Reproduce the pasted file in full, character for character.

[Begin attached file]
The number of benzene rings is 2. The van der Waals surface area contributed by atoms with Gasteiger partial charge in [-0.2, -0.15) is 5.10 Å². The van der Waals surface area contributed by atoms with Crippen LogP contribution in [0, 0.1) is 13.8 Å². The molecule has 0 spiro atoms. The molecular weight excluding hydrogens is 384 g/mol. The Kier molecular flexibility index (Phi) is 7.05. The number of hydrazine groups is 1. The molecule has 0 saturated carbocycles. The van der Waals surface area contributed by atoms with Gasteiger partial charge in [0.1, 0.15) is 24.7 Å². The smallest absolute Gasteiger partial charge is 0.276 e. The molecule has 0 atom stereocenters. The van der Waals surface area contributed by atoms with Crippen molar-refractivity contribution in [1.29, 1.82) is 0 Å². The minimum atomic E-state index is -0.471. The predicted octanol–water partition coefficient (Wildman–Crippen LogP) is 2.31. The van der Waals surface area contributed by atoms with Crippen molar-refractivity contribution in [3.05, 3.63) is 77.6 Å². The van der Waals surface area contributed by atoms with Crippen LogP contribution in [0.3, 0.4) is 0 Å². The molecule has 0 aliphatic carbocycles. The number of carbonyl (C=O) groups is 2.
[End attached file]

The number of benzene rings is 2. The van der Waals surface area contributed by atoms with Gasteiger partial charge in [-0.2, -0.15) is 5.10 Å². The van der Waals surface area contributed by atoms with Crippen LogP contribution in [0, 0.1) is 13.8 Å². The molecule has 0 spiro atoms. The molecular weight excluding hydrogens is 384 g/mol. The Kier molecular flexibility index (Phi) is 7.05. The number of hydrazine groups is 1. The molecule has 0 saturated carbocycles. The van der Waals surface area contributed by atoms with Gasteiger partial charge in [0.1, 0.15) is 24.7 Å². The smallest absolute Gasteiger partial charge is 0.276 e. The molecule has 0 atom stereocenters. The van der Waals surface area contributed by atoms with Crippen molar-refractivity contribution in [1.29, 1.82) is 0 Å². The minimum atomic E-state index is -0.471. The predicted octanol–water partition coefficient (Wildman–Crippen LogP) is 2.31. The van der Waals surface area contributed by atoms with Crippen molar-refractivity contribution in [3.05, 3.63) is 77.6 Å². The van der Waals surface area contributed by atoms with Crippen LogP contribution in [0.3, 0.4) is 0 Å². The molecule has 0 aliphatic carbocycles. The number of carbonyl (C=O) groups is 2.